Adhesion of cancer cells to endothelial monolayers: A study of initial attachment versus firm adhesion

Melissa A. Moss, Kimberly W. Anderson

Research output: Contribution to journalArticlepeer-review

7 Scopus citations


For most cancer patients, the ultimate cause of death is not the primary tumor itself, but metastasis, or the spread of cancer from the primary tumor throughout the body. The formation of tumor foci at sites distant from the primary tumor is a multistep process which includes dissemination of the cancer cells through the blood stream and hence, interactions with the endothelium lining the blood vessels walls. At least two theories have been proposed for explaining the interaction between cancer cells and endothelium. According to one theory, the tumor cells roll along the endothelium and the rolling velocity decreases until the cells become firmly attached to the vessel wall. In another theory, the circulating cancer cells must first lodge inside small vessels before they attach to the endothelium. In the latter case, the cells would only metastasize in the smaller vessels where lodging can occur. To gain further insight into the process of metastasis, the adhesion of human breast cancer cells to human umbilical vein endothelial monolayers was investigated in terms of both initial attachment followed by firm adhesion and firm adhesion following incubation in a static environment. The parallel plate flow chamber was employed to perform two different adhesion assays that would simulate these two adhesion mechanisms. Adhesion assays were carried out at a variety of physiological shear stresses found in the microvasculature and both highly metastatic and nonmetastatic cells were investigated. Results showed that initial attachment was only observed at very low shear stresses whereas firm adhesion occurred at a number of physiological shear stresses. These results suggest that the adhesion of the human breast cancer cells used in this study to endothelium most likely takes place via a lodging-firm adhesion mechanism in the capillaries and venules. However, it is important to note that other factors such as pulsatility and vessel compliance may contribute to the attachment. It was also shown that, for these specific breast cancer cells, adhesion did not correlate with metastatic potential. This suggests that while blocking the adhesion of highly metastatic cells may inhibit their ability to metastasize, adhesion properties alone do not provide an indication as to whether a cell is metastatic or nonmetastatic under the conditions studied here.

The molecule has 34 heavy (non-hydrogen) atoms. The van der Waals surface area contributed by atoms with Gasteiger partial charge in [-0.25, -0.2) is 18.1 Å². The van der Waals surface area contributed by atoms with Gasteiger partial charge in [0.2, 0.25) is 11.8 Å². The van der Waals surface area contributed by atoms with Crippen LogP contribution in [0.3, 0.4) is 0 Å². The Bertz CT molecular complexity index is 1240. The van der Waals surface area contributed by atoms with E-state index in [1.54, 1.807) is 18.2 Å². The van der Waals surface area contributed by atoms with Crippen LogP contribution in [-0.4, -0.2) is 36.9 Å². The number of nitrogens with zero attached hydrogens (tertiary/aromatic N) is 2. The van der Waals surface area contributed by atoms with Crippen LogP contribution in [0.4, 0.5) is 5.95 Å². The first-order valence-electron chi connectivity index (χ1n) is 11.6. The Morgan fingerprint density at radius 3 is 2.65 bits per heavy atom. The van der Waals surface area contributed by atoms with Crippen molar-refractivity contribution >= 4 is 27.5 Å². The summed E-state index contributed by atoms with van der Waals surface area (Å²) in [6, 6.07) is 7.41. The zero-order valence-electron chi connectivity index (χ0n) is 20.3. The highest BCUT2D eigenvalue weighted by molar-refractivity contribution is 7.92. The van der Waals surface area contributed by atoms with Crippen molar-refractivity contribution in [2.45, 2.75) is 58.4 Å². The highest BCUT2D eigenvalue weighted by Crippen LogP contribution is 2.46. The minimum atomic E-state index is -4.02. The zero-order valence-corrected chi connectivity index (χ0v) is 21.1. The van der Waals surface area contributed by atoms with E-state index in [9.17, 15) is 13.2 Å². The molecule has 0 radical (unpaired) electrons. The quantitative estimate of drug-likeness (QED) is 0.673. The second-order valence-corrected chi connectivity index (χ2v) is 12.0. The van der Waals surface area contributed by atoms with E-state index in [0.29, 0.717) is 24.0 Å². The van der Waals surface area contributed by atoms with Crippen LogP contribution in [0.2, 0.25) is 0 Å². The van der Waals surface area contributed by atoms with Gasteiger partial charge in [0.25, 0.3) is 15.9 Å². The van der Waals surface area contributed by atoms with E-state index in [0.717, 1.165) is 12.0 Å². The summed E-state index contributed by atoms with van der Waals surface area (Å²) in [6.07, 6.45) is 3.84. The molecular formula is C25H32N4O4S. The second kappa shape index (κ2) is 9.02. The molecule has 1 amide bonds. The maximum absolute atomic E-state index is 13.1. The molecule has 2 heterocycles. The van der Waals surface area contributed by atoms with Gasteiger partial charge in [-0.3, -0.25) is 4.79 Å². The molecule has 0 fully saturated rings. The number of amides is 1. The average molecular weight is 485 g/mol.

Original languageEnglish
Pages (from-to)19-40
Number of pages22
JournalJournal of Adhesion
Issue number1-4
StatePublished - 2000

Bibliographical note

Funding Information:
Melissa Moss was supported by a National Science Foundation Graduate Fellowship and a Dissertation Year Fellowship from the University of Kentucky Graduate School. We would also like to acknowledge Dr. Stephen Zimmer, Dept. of Microbiology and Immunology, University of Kentucky for helping us obtain cancer cells from Dr. Janet Price, M. D. Anderson Cancer Center, Houston, TX .


  • Adhesion
  • Attachment
  • Lodging
  • Metastasis
  • Parallel-plate flow chamber

ASJC Scopus subject areas

  • Chemistry (all)
  • Mechanics of Materials
  • Surfaces and Interfaces
  • Surfaces, Coatings and Films
  • Materials Chemistry


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